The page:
As I read the outrage of Israeli and American critics of last month’s U.N. Security Council resolution on Israeli settlement activity and John Kerry’s speech, I recall the day in 2003 when I sat in the office of France’s foreign minister as he explained its opposition to the U.S. invasion of Iraq.
Dominique de Villepin spoke of proofs of friendship in moments of great need: of Lafayette and the French fleet that fought for U.S. independence; Americans who saved France’s freedom in world wars; and Charles de Gaulle, who told Washington it did not need to show him photographs of Soviet rockets in Cuba – its word was good, and he would stand with it in the gravest nuclear crisis.
It was not easy to speak in public and act in the Security Council against what the U.S. believed was a major national interest, he said, but there are situations in which the best thing a friend can do is give honest criticism.
Many Americans spoke then of France’s perfidy, but with time and perspective, its warnings about that war are now widely considered wise, certainly well-intentioned.
As the Israeli-Palestinian dispute persists, cries of shame and betrayal directed at the Obama administration by many Israeli and American political leaders and members of Jewish organizations will likely appear as over-the-top as the 2003 name change of a staple on the Congressional cafeteria’s menu from French fries to Freedom fries.
But what of more thoughtful critics, who acknowledge the good intentions of the president and his senior diplomat and agree that two states, the borders and other attributes of which the parties negotiate, are the only stable long-term solution? They concentrate on two questions: why, with the Middle East in chaos from Iraq and Syria through Libya and Yemen, choose the relatively quiet Israeli-Palestinian situation for a last initiative? And why fuss so about West Bank settlements when there are so many other roadblocks to peace?
The active wars, especially Syria’s carnage, do require more immediate action, but there is nothing the Obama administration could do in its last weeks to end them. Reminding the world and the incoming U.S. president about the still volatile Israeli-Palestinian dispute and that it is trending in a dangerous direction is an appropriate last contribution.
The Security Council and Obama administration did not define resolution of the conflict as dependent solely on settlements, or upon Israel’s actions. They identified the most active element of many that need change.
Before a two-state solution can be reached, Israel’s government must give more than Prime Minister Netanyahu’s lip service to the concept. The Palestinians must resolve the civil war between the PLO on the West Bank and Hamas in Gaza and form a negotiating team with the greater energy and broader support to make tough compromises, including on Jerusalem and the right of return.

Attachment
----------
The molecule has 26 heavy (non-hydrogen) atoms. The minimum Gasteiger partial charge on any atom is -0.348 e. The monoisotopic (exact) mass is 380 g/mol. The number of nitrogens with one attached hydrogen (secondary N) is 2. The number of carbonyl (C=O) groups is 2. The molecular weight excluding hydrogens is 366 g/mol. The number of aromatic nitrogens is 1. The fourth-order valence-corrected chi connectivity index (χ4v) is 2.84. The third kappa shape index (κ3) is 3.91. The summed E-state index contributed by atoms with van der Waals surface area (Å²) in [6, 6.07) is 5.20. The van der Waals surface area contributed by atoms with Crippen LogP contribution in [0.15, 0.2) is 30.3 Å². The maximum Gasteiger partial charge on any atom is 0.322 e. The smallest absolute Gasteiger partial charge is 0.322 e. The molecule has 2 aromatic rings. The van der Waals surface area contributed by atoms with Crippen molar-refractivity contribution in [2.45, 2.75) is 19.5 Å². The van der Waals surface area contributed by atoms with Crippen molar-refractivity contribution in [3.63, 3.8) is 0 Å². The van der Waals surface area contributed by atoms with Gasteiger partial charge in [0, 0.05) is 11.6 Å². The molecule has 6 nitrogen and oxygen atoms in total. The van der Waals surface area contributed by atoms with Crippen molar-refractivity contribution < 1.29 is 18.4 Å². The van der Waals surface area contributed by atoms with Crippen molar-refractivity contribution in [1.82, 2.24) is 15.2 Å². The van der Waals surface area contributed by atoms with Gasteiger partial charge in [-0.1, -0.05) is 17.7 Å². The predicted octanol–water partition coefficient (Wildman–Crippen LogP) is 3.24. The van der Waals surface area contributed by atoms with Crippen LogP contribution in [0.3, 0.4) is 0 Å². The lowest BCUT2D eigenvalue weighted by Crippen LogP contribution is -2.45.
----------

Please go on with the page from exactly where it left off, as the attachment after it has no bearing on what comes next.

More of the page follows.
Both populations need to be prepared, including by ending Palestinians’ anti-Israel propaganda and by outreach to the increasingly powerful national-religious community in Israel.
Though each of these topics requires further effort to produce conditions favorable for successful negotiations, none are moving the situation on the ground inexorably in a way that would make two states impossible. But the settlement issue is.
It is not only that 100,000 more Israelis settled in the captured lands during the 8 years of the Obama administration, 20,000 of whom are in settlements deep inside the West Bank. The difficulties Israel’s Supreme Court faces in effecting removal of Amona, a small settlement it ruled illegal under Israeli law, shows how hard it is to reverse this. And a bill is moving in the Knesset to legalize such settlements.
With each new settlement or expansion come protective measures: more army patrols and the reconfiguration of road networks and other controls that make it increasingly difficult for Palestinians to move around the West Bank.
A map of settlements speckled throughout the putative territory of a Palestinian state resembles a face with measles. Indeed, the more appropriate medical metaphor is probably steadily metastasizing tumors, consistent with the desire of hardline nationalists to make a viable, contiguous Palestinian state impossible.
It is not possible to say when the death-knell for two states will sound if settlements proceed, but it cannot be far off. Israel would then face the grim decision of which Secretary Kerry warned: to become openly imperial, less democratic, ruling indefinitely over millions of Palestinians and courting new explosions of violence; or to extend democratic rights to all inhabitants of what would no longer be a dominantly Jewish state.
Like France in 2003, the Security Council and Obama administration have given the candid advice friends owe friends, even if it initially seems bitter to the recipients. Let us hope Israel recognizes the good intentions but also prudent quality of that advice in time.
This story "Tough Love: How America Can Be The Ally Israel Needs — And The World Deserves" was written by Jon Greenwald.